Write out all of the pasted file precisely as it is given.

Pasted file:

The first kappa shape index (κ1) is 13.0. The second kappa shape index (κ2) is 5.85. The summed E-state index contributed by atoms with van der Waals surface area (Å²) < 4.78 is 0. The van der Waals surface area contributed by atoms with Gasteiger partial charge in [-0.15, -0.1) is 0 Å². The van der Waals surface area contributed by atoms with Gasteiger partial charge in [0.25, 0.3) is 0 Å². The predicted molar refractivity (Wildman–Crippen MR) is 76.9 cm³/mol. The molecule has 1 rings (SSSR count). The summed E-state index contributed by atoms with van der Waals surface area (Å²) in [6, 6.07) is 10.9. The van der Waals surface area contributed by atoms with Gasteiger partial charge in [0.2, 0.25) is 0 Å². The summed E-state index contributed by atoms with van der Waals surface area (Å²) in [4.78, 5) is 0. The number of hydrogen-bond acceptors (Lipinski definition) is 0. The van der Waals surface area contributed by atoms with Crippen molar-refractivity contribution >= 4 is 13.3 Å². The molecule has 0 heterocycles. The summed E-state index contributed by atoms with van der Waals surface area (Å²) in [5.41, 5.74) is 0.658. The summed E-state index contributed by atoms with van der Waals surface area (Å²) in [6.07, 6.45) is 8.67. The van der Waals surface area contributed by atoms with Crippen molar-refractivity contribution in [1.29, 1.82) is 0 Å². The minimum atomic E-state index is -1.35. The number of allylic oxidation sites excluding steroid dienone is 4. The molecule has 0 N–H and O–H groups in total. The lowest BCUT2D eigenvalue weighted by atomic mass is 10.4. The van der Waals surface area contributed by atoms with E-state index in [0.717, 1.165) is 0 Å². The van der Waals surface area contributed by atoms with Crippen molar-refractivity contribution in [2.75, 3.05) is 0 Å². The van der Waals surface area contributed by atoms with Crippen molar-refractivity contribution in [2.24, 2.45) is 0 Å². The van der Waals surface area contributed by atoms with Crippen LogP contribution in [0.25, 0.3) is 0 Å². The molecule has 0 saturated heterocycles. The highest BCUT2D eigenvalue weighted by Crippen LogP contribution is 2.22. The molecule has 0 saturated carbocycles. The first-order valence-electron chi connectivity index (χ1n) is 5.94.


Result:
The first kappa shape index (κ1) is 13.0. The second kappa shape index (κ2) is 5.85. The summed E-state index contributed by atoms with van der Waals surface area (Å²) < 4.78 is 0. The van der Waals surface area contributed by atoms with Gasteiger partial charge in [-0.15, -0.1) is 0 Å². The van der Waals surface area contributed by atoms with Gasteiger partial charge in [0.25, 0.3) is 0 Å². The predicted molar refractivity (Wildman–Crippen MR) is 76.9 cm³/mol. The molecule has 1 rings (SSSR count). The summed E-state index contributed by atoms with van der Waals surface area (Å²) in [6, 6.07) is 10.9. The van der Waals surface area contributed by atoms with Gasteiger partial charge in [0.2, 0.25) is 0 Å². The summed E-state index contributed by atoms with van der Waals surface area (Å²) in [4.78, 5) is 0. The number of hydrogen-bond acceptors (Lipinski definition) is 0. The van der Waals surface area contributed by atoms with Crippen molar-refractivity contribution >= 4 is 13.3 Å². The molecule has 0 heterocycles. The summed E-state index contributed by atoms with van der Waals surface area (Å²) in [5.41, 5.74) is 0.658. The summed E-state index contributed by atoms with van der Waals surface area (Å²) in [6.07, 6.45) is 8.67. The van der Waals surface area contributed by atoms with Crippen molar-refractivity contribution in [1.29, 1.82) is 0 Å². The minimum atomic E-state index is -1.35. The number of allylic oxidation sites excluding steroid dienone is 4. The molecule has 0 N–H and O–H groups in total. The lowest BCUT2D eigenvalue weighted by atomic mass is 10.4. The van der Waals surface area contributed by atoms with E-state index in [0.717, 1.165) is 0 Å². The van der Waals surface area contributed by atoms with Crippen molar-refractivity contribution in [2.75, 3.05) is 0 Å². The van der Waals surface area contributed by atoms with Crippen molar-refractivity contribution in [2.24, 2.45) is 0 Å². The van der Waals surface area contributed by atoms with Crippen LogP contribution in [0.25, 0.3) is 0 Å². The molecule has 0 saturated heterocycles. The highest BCUT2D eigenvalue weighted by Crippen LogP contribution is 2.22. The molecule has 0 saturated carbocycles. The first-order valence-electron chi connectivity index (χ1n) is 5.94.